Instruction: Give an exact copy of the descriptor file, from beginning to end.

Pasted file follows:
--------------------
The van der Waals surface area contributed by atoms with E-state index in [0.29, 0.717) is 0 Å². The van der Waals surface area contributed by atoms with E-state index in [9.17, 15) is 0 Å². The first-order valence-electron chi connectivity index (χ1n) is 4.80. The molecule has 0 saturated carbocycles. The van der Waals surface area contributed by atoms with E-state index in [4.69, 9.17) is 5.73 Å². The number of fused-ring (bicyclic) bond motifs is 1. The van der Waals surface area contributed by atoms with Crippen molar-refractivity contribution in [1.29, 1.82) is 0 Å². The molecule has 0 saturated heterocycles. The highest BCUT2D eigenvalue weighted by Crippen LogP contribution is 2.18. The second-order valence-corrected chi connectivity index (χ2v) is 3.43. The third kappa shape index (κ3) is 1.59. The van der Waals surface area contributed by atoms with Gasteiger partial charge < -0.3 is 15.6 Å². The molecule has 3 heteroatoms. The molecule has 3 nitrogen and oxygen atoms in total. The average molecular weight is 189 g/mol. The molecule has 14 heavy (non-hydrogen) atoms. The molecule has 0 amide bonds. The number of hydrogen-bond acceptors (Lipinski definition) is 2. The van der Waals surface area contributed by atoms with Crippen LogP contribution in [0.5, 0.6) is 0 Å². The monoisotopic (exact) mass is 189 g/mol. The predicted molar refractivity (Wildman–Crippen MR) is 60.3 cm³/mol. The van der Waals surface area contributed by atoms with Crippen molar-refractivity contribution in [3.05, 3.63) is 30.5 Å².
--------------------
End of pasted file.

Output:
The van der Waals surface area contributed by atoms with E-state index in [0.29, 0.717) is 0 Å². The van der Waals surface area contributed by atoms with E-state index in [9.17, 15) is 0 Å². The first-order valence-electron chi connectivity index (χ1n) is 4.80. The molecule has 0 saturated carbocycles. The van der Waals surface area contributed by atoms with E-state index in [4.69, 9.17) is 5.73 Å². The number of fused-ring (bicyclic) bond motifs is 1. The van der Waals surface area contributed by atoms with Crippen molar-refractivity contribution in [1.29, 1.82) is 0 Å². The molecule has 0 saturated heterocycles. The highest BCUT2D eigenvalue weighted by Crippen LogP contribution is 2.18. The second-order valence-corrected chi connectivity index (χ2v) is 3.43. The third kappa shape index (κ3) is 1.59. The van der Waals surface area contributed by atoms with Gasteiger partial charge < -0.3 is 15.6 Å². The molecule has 3 heteroatoms. The molecule has 3 nitrogen and oxygen atoms in total. The average molecular weight is 189 g/mol. The molecule has 14 heavy (non-hydrogen) atoms. The molecule has 0 amide bonds. The number of hydrogen-bond acceptors (Lipinski definition) is 2. The van der Waals surface area contributed by atoms with Crippen LogP contribution in [0.5, 0.6) is 0 Å². The monoisotopic (exact) mass is 189 g/mol. The predicted molar refractivity (Wildman–Crippen MR) is 60.3 cm³/mol. The van der Waals surface area contributed by atoms with Crippen molar-refractivity contribution in [3.05, 3.63) is 30.5 Å².